Skip to main content

Mystery writer # 9: Sister Carol Anne O’Marie

Title: A Novena for Murder
No. in series: 1
Year published: 1984
Availability: In print
Pages: 183.
Setting & time: San Francisco – mostly Mount St. Francis College for Women, 1980’s (but has a somewhat timeless feel)
Type of mystery: Murder
Type of investigator: Amateurs and police detectives
Some themes: Immigration, cultism, love, blackmail

Summary: 75 year old Sister Mary Helen has been dodging retirement for several years, but now the church has decided that she deserves her rest and she has been sent to Mount St. Francis College for Women to spend her retirement at what they call the Sister’s Residence, but she knows is nothing but a convent. The former teacher expects it to be boring, but a few days after her arrival, a Professor Villanueva is found murdered in his office and suspicion falls on Leonel, the assistant cook, whose fingerprints are found on the murder weapon. Sister Mary Helen is convinced of his innocence, and starts an investigation of her own. When she finds the body of Joanna, Villanueva’s secretary’s sister, in the college chapel, she is convinced the murders are in some way connected to the Portuguese immigrants Villanueva has been helping, since both victims and the prime suspect are Portuguese. The disappearance of Joanna’s M.A. thesis, which was about that subject, convinces the police that Mary Helen’s theory is correct, and since she has shown herself capable of ferreting out information the police couldn’t find, they allow her to assist in the investigation.

Review: Reviews of this novel and others by the author often mention G.K. Chesterton’s Father Brown, possibly because the sleuths are both Catholics in service of the church, but I find they have little else in common. Mary Helen does not seem to have Father Brown’s almost supernatural ability to notice tiny details – her forte is curiosity - and there is none of the dark fantasy element in this story that one finds in Chesterton.

For a first book it is very well written, suspenseful and funny, and fortunately Sister Carol has avoided making the story overly religious while still including details about nun’s lives that are all the more interesting for knowing she is writing from experience. Sister Mary Helen does not take a particularly religious approach to her sleuthing, which is good. I venture to say she has more in common with Miss Marple and other educator sleuths than she has with Father Brown, whose approach to crime solving is often spiritual.

Rating: A funny and entertaining story about a sleuthing nun. Will definitely be looking for more. 4 stars.

About the author


Anonymous said…
thanks :P
greetz from holland.

Popular posts from this blog

Book 40: The Martian by Andy Weir, audiobook read by Wil Wheaton

Note : This will be a general scattershot discussion about my thoughts on the book and the movie, and not a cohesive review. When movies are based on books I am interested in reading but haven't yet read, I generally wait to read the book until I have seen the movie, but when a movie is made based on a book I have already read, I try to abstain from rereading the book until I have seen the movie. The reason is simple: I am one of those people who can be reduced to near-incoherent rage when a movie severely alters the perfectly good story line of a beloved book, changes the ending beyond recognition or adds unnecessarily to the story ( The Hobbit , anyone?) without any apparent reason. I don't mind omissions of unnecessary parts so much (I did not, for example, become enraged to find Tom Bombadil missing from The Lord of the Rings ), because one expects that - movies based on books would be TV-series long if they tried to include everything, so the material must be pared down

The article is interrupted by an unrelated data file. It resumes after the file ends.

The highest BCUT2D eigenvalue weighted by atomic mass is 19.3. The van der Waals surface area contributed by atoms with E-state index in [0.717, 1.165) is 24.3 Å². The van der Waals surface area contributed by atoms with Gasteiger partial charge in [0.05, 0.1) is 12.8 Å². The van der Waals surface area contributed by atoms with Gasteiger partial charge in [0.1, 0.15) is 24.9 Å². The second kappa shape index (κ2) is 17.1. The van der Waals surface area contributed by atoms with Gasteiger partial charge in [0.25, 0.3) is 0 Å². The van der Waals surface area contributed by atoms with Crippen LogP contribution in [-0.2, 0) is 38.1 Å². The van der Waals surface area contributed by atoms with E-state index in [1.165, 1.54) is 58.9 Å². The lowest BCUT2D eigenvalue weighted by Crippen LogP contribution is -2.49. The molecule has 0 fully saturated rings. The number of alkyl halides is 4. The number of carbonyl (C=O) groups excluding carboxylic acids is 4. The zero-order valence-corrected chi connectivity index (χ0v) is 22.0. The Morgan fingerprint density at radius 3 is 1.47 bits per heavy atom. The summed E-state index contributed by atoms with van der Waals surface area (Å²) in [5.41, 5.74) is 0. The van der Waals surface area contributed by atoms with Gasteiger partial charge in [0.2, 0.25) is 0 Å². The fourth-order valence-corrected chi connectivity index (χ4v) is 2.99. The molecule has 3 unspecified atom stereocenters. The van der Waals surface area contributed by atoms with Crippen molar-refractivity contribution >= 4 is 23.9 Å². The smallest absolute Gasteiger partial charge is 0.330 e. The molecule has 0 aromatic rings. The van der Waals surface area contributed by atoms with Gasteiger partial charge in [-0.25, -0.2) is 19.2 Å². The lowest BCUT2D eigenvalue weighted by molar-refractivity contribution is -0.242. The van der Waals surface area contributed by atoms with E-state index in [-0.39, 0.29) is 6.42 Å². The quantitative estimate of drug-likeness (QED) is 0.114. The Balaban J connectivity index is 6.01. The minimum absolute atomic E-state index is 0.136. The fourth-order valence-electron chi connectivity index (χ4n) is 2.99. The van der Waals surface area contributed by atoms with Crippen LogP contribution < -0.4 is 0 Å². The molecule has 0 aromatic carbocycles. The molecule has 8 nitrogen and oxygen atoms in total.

List love: 10 recommended stories with cross-dressing characters

This trope is almost as old as literature, what with Achilles, Hercules and Athena all cross-dressing in the Greek myths, Thor and Odin disguising themselves as women in the Norse myths, and Arjuna doing the same in the Mahabaratha. In modern times it is most common in romance novels, especially historicals in which a heroine often spends part of the book disguised as a boy, the hero sometimes falling for her while thinking she is a boy. Occasionally a hero will cross-dress, using a female disguise to avoid recognition or to gain access to someplace where he would never be able to go as a man. However, the trope isn’t just found in romances, as may be seen in the list below, in which I recommend stories with a variety of cross-dressing characters. Unfortunately I was only able to dredge up from the depths of my memory two book-length stories I had read in which men cross-dress, so this is mostly a list of women dressed as men. Ghost Riders by Sharyn McCrumb. One of the interwove

First book of 2020: The Best Exotic Marigold Hotel by Deborah Moggach (reading notes)

I don't know if I've mentioned it before, but I loathe movie tie-in book covers because I feel they are (often) trying to tell me how I should see the characters in the book. The edition of Deborah Moggach's These Foolish Things that I read takes it one step further and changes the title of the book into the title of the film version as well as having photos of the ensemble cast on the cover. Fortunately it has been a long while since I watched the movie, so I couldn't even remember who played whom in the film, and I think it's perfectly understandable to try to cash in on the movie's success by rebranding the book. Even with a few years between watching the film and reading the book, I could see that the story had been altered, e.g. by having the Marigold Hotel's owner/manager be single and having a romance, instead being of unhappily married to an (understandably, I thought) shrewish wife. It also conflates Sonny, the wheeler dealer behind the retireme